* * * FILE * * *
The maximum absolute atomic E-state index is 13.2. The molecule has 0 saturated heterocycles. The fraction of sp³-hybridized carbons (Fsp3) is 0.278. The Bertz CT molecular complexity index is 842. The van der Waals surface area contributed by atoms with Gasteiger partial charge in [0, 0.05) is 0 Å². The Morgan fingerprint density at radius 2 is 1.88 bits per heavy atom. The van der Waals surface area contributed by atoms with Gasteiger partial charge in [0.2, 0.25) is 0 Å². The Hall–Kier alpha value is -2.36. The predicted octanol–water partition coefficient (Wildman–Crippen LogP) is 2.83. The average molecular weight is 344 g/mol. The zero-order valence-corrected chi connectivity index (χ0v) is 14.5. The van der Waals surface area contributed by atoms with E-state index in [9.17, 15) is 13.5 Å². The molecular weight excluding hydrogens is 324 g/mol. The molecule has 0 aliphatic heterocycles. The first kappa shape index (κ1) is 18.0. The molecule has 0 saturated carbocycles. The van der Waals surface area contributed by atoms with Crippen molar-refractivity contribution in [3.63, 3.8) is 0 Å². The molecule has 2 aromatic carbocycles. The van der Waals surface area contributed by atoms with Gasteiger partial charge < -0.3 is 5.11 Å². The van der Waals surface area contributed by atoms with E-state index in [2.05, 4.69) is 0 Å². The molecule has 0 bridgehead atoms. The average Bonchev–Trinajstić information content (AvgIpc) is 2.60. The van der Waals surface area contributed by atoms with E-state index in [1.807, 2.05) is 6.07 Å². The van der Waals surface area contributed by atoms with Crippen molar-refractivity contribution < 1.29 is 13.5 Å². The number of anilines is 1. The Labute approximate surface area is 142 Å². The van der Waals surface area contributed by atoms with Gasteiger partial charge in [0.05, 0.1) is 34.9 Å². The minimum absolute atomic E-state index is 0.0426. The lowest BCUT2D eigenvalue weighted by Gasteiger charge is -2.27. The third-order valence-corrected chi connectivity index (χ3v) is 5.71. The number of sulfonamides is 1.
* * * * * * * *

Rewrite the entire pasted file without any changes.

The maximum absolute atomic E-state index is 13.2. The molecule has 0 saturated heterocycles. The fraction of sp³-hybridized carbons (Fsp3) is 0.278. The Bertz CT molecular complexity index is 842. The van der Waals surface area contributed by atoms with Gasteiger partial charge in [0, 0.05) is 0 Å². The Morgan fingerprint density at radius 2 is 1.88 bits per heavy atom. The van der Waals surface area contributed by atoms with Gasteiger partial charge in [0.2, 0.25) is 0 Å². The Hall–Kier alpha value is -2.36. The predicted octanol–water partition coefficient (Wildman–Crippen LogP) is 2.83. The average molecular weight is 344 g/mol. The zero-order valence-corrected chi connectivity index (χ0v) is 14.5. The van der Waals surface area contributed by atoms with E-state index in [9.17, 15) is 13.5 Å². The molecular weight excluding hydrogens is 324 g/mol. The molecule has 0 aliphatic heterocycles. The first kappa shape index (κ1) is 18.0. The molecule has 0 saturated carbocycles. The van der Waals surface area contributed by atoms with Crippen molar-refractivity contribution in [3.63, 3.8) is 0 Å². The molecule has 2 aromatic carbocycles. The van der Waals surface area contributed by atoms with Gasteiger partial charge < -0.3 is 5.11 Å². The van der Waals surface area contributed by atoms with E-state index in [2.05, 4.69) is 0 Å². The molecule has 0 bridgehead atoms. The average Bonchev–Trinajstić information content (AvgIpc) is 2.60. The van der Waals surface area contributed by atoms with E-state index in [1.807, 2.05) is 6.07 Å². The van der Waals surface area contributed by atoms with Crippen molar-refractivity contribution < 1.29 is 13.5 Å². The number of anilines is 1. The Labute approximate surface area is 142 Å². The van der Waals surface area contributed by atoms with Gasteiger partial charge in [0.05, 0.1) is 34.9 Å². The minimum absolute atomic E-state index is 0.0426. The lowest BCUT2D eigenvalue weighted by Gasteiger charge is -2.27. The third-order valence-corrected chi connectivity index (χ3v) is 5.71. The number of sulfonamides is 1.